Data centers hold the crown jewels of any organisation — the mission-critical information that keeps every business in operation is stored in those servers.
As a result, for a long time that data center would be hidden away, often in the bowels of the corporate headquarters, and certainly somewhere the CIO could keep an eye on it.
But in an age of cloud and ubiquitous mobile remote access to business information, does it make sense that businesses need to own and operate their own data centers?
Few CIOs, it seems, see the benefit of keeping too tight a grip on their servers any more.
When asked the question "Is it always better to own your own data center?" ZDNet and TechRepublic's CIO Jury panel of tech decision makers responded with a resounding no by a margin of 11 to one.
Matthew Oakley Group head of IT at Schroders said that while you don't always have to own the data center, what does matter is knowing where your data is "and understanding the controls around securing it and the infrastructure it runs on."
For smaller organisations it's an easy decision to make, according to Alan Bawden, commercial director at The JM Group, said: "For an SME it is much better to outsource it and hand it over to the professionals — you will however have to pay a little more to ensure that the provider can meet your security and uptime requirements." Michael Hanken, VP of IT at Multiquip added: "With the right outsourcing partner you can leverage scale and free up your team from routine operations. The key is, however, to find the right partner."
In an age of cloud and ubiquitous mobile remote access to business information, does it make sense that businesses need to own and operate their own data centers?
Matthew Metcalfe, director of information systems at Northwest Exterminating, makes a similar point: "There are many factors that determine whether owning the data center makes sense to a company. It makes sense for those companies who have a 'facility' or more of resources to manage, while it doesn't make sense for those smaller companies who may have a handful of servers but require the uptime associated with true data center architectures."
Will Weider CIO at Ministry Health Care said his organisation had made the decision "to get out of the data center business."
He explained: "It is one of those areas that is deceptively complex filled with trial and tribulation. When I first made the decision to get out of the data center business my sense was that the technical team disagreed. But I am starting to hear members of that team say we could never have built a new data center on our own, and we made the right move." Weider said part of the reason was the scale of his organisation — 1,400 servers and $2.2bn in revenues.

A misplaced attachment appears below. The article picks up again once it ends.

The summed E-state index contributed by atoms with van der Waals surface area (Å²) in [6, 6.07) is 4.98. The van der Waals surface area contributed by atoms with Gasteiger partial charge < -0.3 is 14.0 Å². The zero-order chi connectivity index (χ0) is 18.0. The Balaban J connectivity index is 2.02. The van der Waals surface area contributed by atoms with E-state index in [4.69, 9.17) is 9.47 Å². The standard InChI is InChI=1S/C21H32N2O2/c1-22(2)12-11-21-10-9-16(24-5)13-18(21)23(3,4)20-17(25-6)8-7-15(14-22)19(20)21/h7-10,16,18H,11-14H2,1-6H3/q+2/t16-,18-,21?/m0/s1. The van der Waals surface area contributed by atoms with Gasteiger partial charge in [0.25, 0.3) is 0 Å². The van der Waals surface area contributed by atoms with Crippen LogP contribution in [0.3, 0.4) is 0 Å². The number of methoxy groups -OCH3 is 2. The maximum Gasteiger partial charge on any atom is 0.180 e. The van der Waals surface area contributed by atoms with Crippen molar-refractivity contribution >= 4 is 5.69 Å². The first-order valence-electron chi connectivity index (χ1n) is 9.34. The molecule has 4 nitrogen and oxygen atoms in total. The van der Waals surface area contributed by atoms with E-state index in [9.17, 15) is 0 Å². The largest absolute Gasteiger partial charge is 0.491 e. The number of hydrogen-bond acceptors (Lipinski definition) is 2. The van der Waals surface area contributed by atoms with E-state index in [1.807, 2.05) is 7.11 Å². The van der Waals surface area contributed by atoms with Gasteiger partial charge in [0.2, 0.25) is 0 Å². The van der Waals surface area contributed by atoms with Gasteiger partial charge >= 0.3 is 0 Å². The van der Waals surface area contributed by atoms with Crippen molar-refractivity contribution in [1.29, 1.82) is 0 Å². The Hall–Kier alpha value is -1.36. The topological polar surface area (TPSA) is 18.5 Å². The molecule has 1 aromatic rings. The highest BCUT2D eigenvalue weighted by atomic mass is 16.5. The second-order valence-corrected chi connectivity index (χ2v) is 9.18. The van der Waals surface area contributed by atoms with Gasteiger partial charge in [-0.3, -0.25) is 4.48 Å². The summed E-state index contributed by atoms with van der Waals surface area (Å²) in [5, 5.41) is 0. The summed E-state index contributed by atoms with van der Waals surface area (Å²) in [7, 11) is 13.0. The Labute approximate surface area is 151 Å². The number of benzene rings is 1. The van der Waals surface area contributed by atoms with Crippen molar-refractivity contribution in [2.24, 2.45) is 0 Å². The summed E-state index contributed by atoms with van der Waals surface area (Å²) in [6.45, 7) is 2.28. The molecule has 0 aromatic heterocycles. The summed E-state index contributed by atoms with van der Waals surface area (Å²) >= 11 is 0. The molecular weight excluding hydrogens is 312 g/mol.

"We are large enough to require a high level of engineering. But we are not large enough to employ people with dedicated experience."
Gavin Megnauth, director of operations at Morgan Hunt, said that increasingly managed services are becoming the norm, and that as cloud management is "officially the fastest growth industry sector in the UK" hopefully cost will come down and quality improve.
But John Gracyalny, VP IT, SafeAmerica Credit Union cautioned: "There is no one-size-fits-all, 'always' answer."
You can find more verdicts from the CIO Jury on TechRepublic.
This week's CIO Jury was
- Rohit Killam, CTO, Masan Group
- Delano Gordon, CIO, Roofing Supply Group
- Mike Roberts, IT director, The London Clinic
- Michael Hanken, VP of IT, Multiquip
- Alan Bawden, commercial director, The JM Group
- Shawn P Beighle, CIO, the International Republican Institute
- Will Weider, CIO, Ministry Health Care
- Matthew Metcalfe, director of information systems, Northwest Exterminating
- Kevin Quealy, director of information services and facilities, Southern Baptist Conservatives of Virginia
- Matthew Oakley, Group head of IT, Schroders
- John Gracyalny, VP IT, SafeAmerica Credit Union
- Gavin Megnauth, director of operations, Morgan Hunt
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